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State Lawmakers Sue Governor Over Emergency Orders

Emily Sullivan/WYPR

 A group of state lawmakers, businesses and religious leaders has filed a lawsuit challenging several of Gov. Larry Hogan’s emergency executive orders, including the one requiring residents only leave their homes for “essential” reasons.


The lawsuit argues that the governor overstepped his authority by quarantining healthy people inside their homes alongside the sick and closing non-essential businesses. 


Dan Cox, a Republican who represents parts of Carroll and Frederick Counties in the House of Delegates, planned to speak at a rally last weekend protesting the governor’s orders, but he was warned that he could be arrested for violating the order limiting the size of gatherings.


So he sued.


“I have an absolute right to speak in my district, just as the governor does, and just as anyone does,” Cox said. “Any average person can speak in their district on issues of under the First Amendment without in any way being intimidated or interfered with that's federal law.”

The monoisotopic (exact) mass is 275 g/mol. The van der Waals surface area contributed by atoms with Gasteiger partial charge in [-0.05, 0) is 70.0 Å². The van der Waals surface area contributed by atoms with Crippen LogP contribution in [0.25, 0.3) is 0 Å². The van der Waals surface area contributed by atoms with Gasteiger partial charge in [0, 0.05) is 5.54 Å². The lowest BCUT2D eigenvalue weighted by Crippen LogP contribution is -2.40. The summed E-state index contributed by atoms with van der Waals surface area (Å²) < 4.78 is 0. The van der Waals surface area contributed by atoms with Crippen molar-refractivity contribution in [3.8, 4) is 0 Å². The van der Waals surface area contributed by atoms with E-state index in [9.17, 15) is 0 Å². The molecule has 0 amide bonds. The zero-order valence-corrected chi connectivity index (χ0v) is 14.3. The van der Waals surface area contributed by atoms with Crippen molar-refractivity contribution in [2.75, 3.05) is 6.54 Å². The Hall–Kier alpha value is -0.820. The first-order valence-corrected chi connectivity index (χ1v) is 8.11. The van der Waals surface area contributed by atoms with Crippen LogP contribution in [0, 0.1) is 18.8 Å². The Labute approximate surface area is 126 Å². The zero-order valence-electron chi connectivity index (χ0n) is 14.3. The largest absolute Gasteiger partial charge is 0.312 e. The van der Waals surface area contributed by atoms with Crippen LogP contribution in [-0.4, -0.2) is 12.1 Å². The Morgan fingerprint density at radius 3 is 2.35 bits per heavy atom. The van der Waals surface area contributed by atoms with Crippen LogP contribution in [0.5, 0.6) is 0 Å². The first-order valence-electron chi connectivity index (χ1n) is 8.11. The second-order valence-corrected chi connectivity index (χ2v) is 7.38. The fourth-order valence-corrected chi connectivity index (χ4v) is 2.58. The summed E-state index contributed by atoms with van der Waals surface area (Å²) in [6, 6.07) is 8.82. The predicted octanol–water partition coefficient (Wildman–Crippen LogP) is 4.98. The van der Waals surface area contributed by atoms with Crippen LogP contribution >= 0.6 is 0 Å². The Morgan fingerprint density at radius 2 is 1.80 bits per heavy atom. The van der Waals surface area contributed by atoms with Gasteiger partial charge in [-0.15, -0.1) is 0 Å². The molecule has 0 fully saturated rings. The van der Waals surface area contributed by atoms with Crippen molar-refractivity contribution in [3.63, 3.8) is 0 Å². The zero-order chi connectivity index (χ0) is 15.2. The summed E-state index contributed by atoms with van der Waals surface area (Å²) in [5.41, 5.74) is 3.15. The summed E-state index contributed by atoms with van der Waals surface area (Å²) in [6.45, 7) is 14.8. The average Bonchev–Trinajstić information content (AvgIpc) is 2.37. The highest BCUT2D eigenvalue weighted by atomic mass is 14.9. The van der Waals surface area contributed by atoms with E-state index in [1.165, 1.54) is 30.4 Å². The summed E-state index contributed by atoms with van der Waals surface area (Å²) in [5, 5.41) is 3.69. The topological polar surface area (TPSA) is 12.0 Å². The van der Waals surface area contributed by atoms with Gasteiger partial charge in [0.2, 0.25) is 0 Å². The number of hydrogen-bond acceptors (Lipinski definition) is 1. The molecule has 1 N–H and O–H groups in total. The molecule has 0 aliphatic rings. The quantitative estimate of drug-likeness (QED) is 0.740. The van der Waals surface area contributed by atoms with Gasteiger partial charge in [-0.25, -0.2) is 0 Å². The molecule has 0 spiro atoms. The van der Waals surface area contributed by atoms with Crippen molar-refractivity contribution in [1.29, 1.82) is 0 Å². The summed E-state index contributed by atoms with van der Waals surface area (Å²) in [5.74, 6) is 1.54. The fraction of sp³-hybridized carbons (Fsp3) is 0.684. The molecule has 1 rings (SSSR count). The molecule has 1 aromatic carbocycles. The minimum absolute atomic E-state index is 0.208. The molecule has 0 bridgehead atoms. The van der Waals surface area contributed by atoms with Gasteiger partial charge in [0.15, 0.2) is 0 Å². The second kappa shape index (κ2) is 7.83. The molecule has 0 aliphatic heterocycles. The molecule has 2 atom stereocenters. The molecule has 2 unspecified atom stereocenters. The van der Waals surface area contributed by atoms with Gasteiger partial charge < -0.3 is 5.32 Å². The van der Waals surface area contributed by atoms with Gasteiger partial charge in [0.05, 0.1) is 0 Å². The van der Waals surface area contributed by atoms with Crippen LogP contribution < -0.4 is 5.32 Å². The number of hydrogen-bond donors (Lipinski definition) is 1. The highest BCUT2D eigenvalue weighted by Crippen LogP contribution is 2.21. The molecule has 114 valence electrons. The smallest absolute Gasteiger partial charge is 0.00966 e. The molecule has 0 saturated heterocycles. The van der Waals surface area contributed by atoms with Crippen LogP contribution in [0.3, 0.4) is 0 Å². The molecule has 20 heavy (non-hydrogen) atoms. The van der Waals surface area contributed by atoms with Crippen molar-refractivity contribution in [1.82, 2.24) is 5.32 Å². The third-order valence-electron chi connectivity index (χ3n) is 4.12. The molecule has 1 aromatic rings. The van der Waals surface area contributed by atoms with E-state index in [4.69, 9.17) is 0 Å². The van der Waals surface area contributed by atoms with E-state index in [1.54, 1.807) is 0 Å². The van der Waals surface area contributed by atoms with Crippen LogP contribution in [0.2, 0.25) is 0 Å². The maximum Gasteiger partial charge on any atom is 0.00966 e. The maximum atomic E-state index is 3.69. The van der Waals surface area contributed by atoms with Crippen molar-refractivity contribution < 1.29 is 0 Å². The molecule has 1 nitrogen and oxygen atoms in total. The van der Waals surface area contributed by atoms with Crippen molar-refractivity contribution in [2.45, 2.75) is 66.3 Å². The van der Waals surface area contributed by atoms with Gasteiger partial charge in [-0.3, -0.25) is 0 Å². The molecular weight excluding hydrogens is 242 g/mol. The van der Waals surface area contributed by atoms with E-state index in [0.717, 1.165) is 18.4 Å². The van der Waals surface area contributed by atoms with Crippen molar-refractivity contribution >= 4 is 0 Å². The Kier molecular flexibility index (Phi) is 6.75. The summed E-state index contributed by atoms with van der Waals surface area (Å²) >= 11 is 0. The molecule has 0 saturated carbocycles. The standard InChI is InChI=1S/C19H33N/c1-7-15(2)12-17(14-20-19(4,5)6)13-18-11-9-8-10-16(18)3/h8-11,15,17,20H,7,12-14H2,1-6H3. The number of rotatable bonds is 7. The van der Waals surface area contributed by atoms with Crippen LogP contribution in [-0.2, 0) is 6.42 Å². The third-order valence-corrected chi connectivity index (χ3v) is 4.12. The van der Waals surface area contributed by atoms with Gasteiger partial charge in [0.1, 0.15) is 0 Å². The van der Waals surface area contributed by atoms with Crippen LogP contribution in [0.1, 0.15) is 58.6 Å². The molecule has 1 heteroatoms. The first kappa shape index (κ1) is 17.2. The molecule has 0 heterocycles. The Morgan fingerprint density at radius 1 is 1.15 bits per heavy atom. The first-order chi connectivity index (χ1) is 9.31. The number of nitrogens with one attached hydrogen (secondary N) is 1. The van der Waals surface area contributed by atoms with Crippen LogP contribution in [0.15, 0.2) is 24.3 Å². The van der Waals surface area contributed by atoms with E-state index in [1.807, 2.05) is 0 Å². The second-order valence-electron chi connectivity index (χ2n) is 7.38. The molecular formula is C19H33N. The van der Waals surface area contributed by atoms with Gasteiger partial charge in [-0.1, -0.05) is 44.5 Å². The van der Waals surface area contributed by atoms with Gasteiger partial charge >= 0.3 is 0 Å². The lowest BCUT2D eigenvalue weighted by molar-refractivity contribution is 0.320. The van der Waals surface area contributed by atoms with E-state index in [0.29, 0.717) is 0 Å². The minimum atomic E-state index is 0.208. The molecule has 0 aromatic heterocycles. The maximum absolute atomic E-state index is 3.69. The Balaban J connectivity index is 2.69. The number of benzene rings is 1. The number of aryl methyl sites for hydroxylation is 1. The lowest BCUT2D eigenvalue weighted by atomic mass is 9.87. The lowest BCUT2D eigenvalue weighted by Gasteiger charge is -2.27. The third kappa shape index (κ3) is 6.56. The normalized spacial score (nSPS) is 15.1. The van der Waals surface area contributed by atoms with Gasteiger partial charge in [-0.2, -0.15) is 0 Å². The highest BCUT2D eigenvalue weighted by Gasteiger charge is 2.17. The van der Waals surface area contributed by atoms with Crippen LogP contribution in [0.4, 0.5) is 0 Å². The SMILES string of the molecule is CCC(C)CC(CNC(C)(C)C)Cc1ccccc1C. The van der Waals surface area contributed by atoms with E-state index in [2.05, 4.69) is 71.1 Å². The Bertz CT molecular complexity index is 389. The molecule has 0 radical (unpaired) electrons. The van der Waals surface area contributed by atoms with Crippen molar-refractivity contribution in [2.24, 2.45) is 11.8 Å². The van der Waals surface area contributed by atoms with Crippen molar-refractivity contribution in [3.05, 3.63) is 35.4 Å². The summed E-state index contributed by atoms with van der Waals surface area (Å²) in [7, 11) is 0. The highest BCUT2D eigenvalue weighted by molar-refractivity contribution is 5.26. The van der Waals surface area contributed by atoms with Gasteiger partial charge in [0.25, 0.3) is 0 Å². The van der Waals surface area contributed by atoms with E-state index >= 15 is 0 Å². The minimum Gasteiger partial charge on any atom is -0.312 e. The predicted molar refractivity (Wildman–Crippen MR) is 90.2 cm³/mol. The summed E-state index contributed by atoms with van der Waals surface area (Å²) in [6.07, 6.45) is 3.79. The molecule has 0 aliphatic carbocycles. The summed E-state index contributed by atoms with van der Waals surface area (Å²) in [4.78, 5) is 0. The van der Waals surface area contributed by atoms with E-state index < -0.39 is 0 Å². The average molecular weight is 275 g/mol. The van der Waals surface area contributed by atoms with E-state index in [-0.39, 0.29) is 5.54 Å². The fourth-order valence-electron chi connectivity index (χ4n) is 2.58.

Cox also criticized the order requiring residents to wear masks in retail establishments, calling it another "overreach."


Medical experts, including those at the Centers for Disease Control and Prevention, recommend the use of masks to prevent people who have COVID-19 but don't have symptoms from spreading the virus to others.



In addition to being a plaintiff himself, Cox is also listed as an attorney for several other plaintiffs named in the suit. 


As defendants, the suit names Hogan, as well as Secretary of Health Robert Neall, Maryland State Police Superintendent Woodrow Jones and Deputy Secretary for Public Health Services Fran Phillips.


A spokeswoman for the Maryland Attorney General’s Office declined to comment on pending litigation.

Rachel Baye is a senior reporter and editor in WYPR's newsroom.
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